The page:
An experimental drug helped protect mice and monkeys from the damaging effects of radiation, researchers in Chicago said on Thursday, in a finding that may result to less toxic cancer treatments or an emergency treatment for radiation exposure.
They said the drug protected the animals’ bone marrow and cells in the gut from being destroyed by radiation without interfering with radiation therapy’s ability to fight cancer.
“These tissues fail because these cells choose to commit suicide. Our idea was to block these suicidal intentions,” said Andrei Gudkov of the Roswell Park Cancer Institute in Buffalo, New York, who has written a study published in the journal Science.
Gudkov said radiation triggers cells to undergo a type of programmed cell death know as apoptosis, which aids in ridding the body of defective cells.
He and colleagues decided to study this mechanism to discover a way to protect cells from radiation damage. They were able to develop a compound known as CBLB502 made from a salmonella protein that naturally makes cells resistant to cell suicide.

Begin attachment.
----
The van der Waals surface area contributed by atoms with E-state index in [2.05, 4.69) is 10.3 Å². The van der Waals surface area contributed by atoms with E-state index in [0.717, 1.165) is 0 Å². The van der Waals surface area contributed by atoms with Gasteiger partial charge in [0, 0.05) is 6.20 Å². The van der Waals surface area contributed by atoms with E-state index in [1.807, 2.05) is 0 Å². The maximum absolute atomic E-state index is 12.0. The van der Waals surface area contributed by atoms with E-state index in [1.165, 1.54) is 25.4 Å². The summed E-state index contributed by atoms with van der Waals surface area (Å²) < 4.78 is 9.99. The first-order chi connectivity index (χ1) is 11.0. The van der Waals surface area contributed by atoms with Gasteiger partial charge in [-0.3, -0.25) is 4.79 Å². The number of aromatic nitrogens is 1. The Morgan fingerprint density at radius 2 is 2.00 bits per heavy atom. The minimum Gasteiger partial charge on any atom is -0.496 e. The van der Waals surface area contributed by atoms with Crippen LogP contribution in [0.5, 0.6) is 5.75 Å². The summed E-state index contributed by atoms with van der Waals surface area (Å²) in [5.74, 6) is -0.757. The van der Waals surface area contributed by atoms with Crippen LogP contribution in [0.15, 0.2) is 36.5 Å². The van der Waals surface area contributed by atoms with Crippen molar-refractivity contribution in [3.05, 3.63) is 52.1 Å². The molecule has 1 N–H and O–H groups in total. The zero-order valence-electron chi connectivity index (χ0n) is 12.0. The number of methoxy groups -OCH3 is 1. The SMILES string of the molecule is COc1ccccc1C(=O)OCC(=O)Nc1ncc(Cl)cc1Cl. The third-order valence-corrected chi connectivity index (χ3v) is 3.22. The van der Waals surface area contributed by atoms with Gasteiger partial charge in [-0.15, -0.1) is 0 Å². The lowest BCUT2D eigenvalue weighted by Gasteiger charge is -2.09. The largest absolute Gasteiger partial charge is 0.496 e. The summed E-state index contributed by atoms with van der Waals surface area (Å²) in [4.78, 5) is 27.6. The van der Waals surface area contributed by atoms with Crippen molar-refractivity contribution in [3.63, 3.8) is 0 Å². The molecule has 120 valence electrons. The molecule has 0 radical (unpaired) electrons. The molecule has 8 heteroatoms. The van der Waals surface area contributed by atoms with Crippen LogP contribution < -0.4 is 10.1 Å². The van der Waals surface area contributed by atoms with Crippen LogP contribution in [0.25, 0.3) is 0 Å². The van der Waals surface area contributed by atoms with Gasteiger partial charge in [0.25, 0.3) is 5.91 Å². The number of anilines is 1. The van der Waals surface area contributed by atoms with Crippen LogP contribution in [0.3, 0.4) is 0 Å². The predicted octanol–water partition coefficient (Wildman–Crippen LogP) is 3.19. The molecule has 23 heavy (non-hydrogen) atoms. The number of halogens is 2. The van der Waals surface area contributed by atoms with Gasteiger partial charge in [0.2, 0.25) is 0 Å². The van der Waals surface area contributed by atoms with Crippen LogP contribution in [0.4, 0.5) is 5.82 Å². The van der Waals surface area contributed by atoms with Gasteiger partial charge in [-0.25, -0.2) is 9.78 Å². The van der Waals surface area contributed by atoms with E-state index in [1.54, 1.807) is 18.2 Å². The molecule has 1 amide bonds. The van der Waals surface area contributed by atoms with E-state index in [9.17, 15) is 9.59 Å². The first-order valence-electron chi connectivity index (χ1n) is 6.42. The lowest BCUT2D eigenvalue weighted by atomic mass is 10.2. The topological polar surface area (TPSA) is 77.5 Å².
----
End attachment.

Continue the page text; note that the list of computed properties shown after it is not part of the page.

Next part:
A single dose of this drug given to the animals shortly before receiving radiation therapy significantly decreased damage to sensitive bone marrow and gastrointestinal cells and prolonged their survival.
The drug also improved survival of mice when given an hour after the animals received a dose of radiation.
“We can temporarily and reversibly convert normal cells into something which is resistant to radiation — but only for a couple of hours,” Gudkov said.
So far, Gudkov said the drug has been proven to have few toxic side effects. Gudkov said the company is hoping for U.S. regulatory approval to start testing the drug in healthy adults, which could start as early as this summer.
Just last week, the company won a $9 million contract from the U.S. Department of Defense to develop the treatment for radiation exposure.